In the past two years, the light shone on the problem and pervasiveness of sexual harassment in the workplace hasn’t dimmed, but that light needs to continue shining. Eight months ago, an audit of the city’s sexual harassment policies and payouts released by City Controller Rebecca Rhynhart found that the city had a long way to go to insure that harassment claims were consistently, properly, and fairly handled. The city had so many inconsistencies from department to department in how complaints were handled that it was hard to get a true picture of the extent of harassment. The $2.2 million in payouts reported between 2012 and 2018 were not an accurate barometer either, since tracking payments was inconsistently handled by the law department.

The audit issued clear recommendations for the city to improve. So how are we doing, eight months later?

The city has cleaned up much of its act. For one, it has beefed up training. That dovetails with a ballot question city voters approved that requires city employees to receive training at least once every three years. That’s important because sexual harassment can often be a gray area, and behavior or actions someone considers innocuous can be anything but.

The city also created an online reporting tool to better standardize how complaints are registered. Since that tool, the city received 40 complaints between July and January of 2019, a significant number compared to the 121 documented cases in the six years between July 2012 and April 2018.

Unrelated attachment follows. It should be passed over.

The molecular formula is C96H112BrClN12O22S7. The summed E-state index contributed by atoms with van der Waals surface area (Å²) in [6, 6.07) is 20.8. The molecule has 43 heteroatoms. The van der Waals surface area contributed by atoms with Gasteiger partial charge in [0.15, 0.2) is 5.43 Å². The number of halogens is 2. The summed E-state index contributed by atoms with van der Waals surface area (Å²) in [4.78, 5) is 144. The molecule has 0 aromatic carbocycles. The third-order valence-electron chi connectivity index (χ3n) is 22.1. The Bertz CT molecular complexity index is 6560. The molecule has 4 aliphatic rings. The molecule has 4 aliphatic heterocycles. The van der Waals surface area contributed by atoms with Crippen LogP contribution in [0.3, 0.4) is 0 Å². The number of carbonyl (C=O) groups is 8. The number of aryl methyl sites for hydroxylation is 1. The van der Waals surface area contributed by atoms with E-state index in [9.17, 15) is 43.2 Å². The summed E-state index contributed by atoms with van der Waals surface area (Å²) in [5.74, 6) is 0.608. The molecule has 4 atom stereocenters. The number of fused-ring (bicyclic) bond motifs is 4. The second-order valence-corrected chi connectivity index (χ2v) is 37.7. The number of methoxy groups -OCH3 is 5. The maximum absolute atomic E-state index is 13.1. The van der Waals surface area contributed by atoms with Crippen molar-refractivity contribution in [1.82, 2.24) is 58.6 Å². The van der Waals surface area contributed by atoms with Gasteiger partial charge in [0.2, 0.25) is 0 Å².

The controller says that’s not enough. Missing is an independent office that handles sexual harassment complaints exclusively; right now, the Employee Relations Unit in the Mayor’s Office of Labor Relations serves as a clearinghouse for complaints. Rhynhart contends that the problem with that setup is that the ERU is mainly charged with monitoring, although they do investigate. But they don’t investigate all claims and charges; sometimes they will kick an investigation back to the department where the complaint originated. That can discourage people from coming forward if there are reasons they don’t want their department handling a case.

An example of this was illustrated in the original audit when it was revealed how a substantiated claim against Sheriff Jewell Williams was handled. According to policy, the report on the investigation was sent to Williams as a department head; that meant he was expected to offer conclusions and recommendations on an investigation into his own behavior.

The arms-length buffer that would be provided by an independent office makes sense, particularly given the sensitive nature and potentially explosive dynamics of a sexual harassment claim. The controller also wants a schedule of discipline with guidelines for punishment for certain behaviors. The city contends that that’s hard to do over a range of many departments with their own policies and labor agreements. But clarifying consistent punishments also could help clarify just how little tolerance the city is willing to offer for behaviors that can be corrosive, damaging, and ultimately expensive. While there may be disagreements on policy and practice, the controller is right to keep the light shining on the debate.